Don, meanwhile, keeps pushing onward to reclaim his old spot at SC&P, only to end up back at square one. "Why is he marching in circles?" one of Scout's Honor's speech bubble says.


Because as long as Lou's in charge, there needs to be someone with talent and leadership traits at SC&P.

"I'm not taking management advice from Don Draper," Lou sneers. Don's fault was never that he was an ineffective leader. In fact, the creative team still respects Don more than Lou — even if they don't take him as seriously as they used to.

Like the subject of Lou's pitiful comic, "Scout's Honor," Don's problem is simple: He doesn't respect authority. Neither does the rest of the creative team, as Don points out. Or Sally or Betty, for that matter, but we'll get to that later.

Don's first truly egregious act of disrespect (to the SCDP partners, at least) was the "Why I'm Quitting Tobacco" ad that he personally ran in the New York Times a few seasons back — a petty retaliation to Lucky Strike dropping SCDP.

In the letter, Don said SCDP was no longer taking tobacco clients and listed other agencies that would. Cutler, Gleason and Chaough was one of them. Not surprisingly, Cutler's found a way to get his tobacco client and smoke out Don, too.

Lucky for Don, he's got friends in the right places. And, no, it wasn't Ginsy's lip-reading abilities that gave Don the tip; it was pro-technology Harry. What a pleasantly unexpected surprise. Nothing is ever so clear-cut in "Mad Men" world, and that's what makes it so interesting.


Even as Harry presses the agency forward, leaving Don and the other obsolete partners behind, his nostalgia is what keeps him loyal to the very people who could be holding the company in the dark ages. But Don, as he knows, is far too brilliant to be stuck in his cave of an office forever.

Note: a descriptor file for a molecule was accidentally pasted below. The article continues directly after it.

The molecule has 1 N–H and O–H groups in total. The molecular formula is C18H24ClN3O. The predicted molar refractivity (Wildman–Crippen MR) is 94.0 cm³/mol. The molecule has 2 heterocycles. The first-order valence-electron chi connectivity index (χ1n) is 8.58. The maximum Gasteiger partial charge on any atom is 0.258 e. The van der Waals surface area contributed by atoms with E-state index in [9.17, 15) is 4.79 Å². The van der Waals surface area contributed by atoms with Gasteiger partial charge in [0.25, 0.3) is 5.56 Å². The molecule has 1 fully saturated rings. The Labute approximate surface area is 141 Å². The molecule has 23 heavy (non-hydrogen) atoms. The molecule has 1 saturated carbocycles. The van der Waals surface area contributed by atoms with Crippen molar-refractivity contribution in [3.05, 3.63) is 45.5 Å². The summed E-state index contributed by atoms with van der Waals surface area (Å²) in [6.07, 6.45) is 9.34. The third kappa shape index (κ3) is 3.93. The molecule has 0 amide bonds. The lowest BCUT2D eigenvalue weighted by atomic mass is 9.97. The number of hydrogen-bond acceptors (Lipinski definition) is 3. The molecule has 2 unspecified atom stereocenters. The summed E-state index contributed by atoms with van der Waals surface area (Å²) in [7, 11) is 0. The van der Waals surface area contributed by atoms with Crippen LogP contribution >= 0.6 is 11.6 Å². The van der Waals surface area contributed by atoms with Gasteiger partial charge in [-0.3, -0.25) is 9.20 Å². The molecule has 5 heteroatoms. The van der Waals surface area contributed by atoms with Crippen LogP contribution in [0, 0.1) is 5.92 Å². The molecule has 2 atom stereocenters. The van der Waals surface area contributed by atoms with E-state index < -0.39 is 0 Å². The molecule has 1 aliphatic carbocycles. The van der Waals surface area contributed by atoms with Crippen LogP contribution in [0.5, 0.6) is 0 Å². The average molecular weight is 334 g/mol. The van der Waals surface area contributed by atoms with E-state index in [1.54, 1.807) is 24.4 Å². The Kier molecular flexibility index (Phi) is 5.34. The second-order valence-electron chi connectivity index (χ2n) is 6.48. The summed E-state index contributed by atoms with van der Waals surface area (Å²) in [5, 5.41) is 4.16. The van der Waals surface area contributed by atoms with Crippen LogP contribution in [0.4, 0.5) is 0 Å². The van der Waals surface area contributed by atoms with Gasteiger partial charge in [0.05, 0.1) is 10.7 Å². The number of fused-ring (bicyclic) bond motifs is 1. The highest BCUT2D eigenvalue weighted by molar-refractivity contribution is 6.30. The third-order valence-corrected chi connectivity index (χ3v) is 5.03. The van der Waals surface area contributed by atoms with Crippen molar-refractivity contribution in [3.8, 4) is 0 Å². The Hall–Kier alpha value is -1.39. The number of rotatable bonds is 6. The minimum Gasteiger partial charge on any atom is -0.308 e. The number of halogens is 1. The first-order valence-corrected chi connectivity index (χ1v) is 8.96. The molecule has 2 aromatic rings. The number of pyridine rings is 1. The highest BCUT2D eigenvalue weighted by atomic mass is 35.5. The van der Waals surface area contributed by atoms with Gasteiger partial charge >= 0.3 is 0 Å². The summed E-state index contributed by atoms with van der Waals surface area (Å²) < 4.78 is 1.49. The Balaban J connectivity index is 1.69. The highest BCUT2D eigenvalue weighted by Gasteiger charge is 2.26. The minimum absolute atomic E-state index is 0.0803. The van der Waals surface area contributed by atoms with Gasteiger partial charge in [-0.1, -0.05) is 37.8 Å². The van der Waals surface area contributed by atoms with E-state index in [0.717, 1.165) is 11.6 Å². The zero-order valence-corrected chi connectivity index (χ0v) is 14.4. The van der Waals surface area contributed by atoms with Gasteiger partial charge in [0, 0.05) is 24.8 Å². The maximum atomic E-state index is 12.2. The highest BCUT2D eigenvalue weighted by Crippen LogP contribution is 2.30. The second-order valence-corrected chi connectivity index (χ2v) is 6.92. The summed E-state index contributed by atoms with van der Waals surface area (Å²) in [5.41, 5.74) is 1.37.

"I'm going to make sure you're still important," he assures Don at a dark bar in LA. He's got that Hollywood hustle down. Even if his ego is overinflated, his heart is in the right place. So, he tells him about Lou and Cutler's meeting Phillip Morris' Commander cigarettes.

There's no need to fear! Don, the Underdog is here! And showing up unannounced to a secret client meeting that's intended to kick him out of the agency.

Meeting with clients and going with an unapproved script — that's two strikes against Don. He should have been fired on the spot. But it doesn't really matter if he's willing to leave the company.

Of course, that's not Don's final offer. He has an idea to give Phillip Morris' competitors a run for their money: "[Make] me apologize and force me into your service." Don's already working for his protégé — a little more humiliation won't hurt.

"You don't think this is going to save you, do you?" Cutler says to Don after the meeting.


That's the thing: While Lou's too worried about taglines, Don's always looking to the future, hammering out the strategy, which just so happens to be the next episode.

Watch out, Cutler. Just like the Waylon Jennings song "Only Daddy That'll Walk the Line" that plays out at the end of the episode, Don's going to keep stepping on everyone's toes until he gets what he wants.

Last time we saw her, Megan vowed that this was the end for her and Don. Yet, here she is again going through the same insecurity-and-jealously-complex song and dance.

And, yes, it's an actual dance — and a lame one, at that. Megan tangos with a scruffy-yet-chic hippie to make Don jealous. It barely works. What a far cry from the Zou-Bisou days.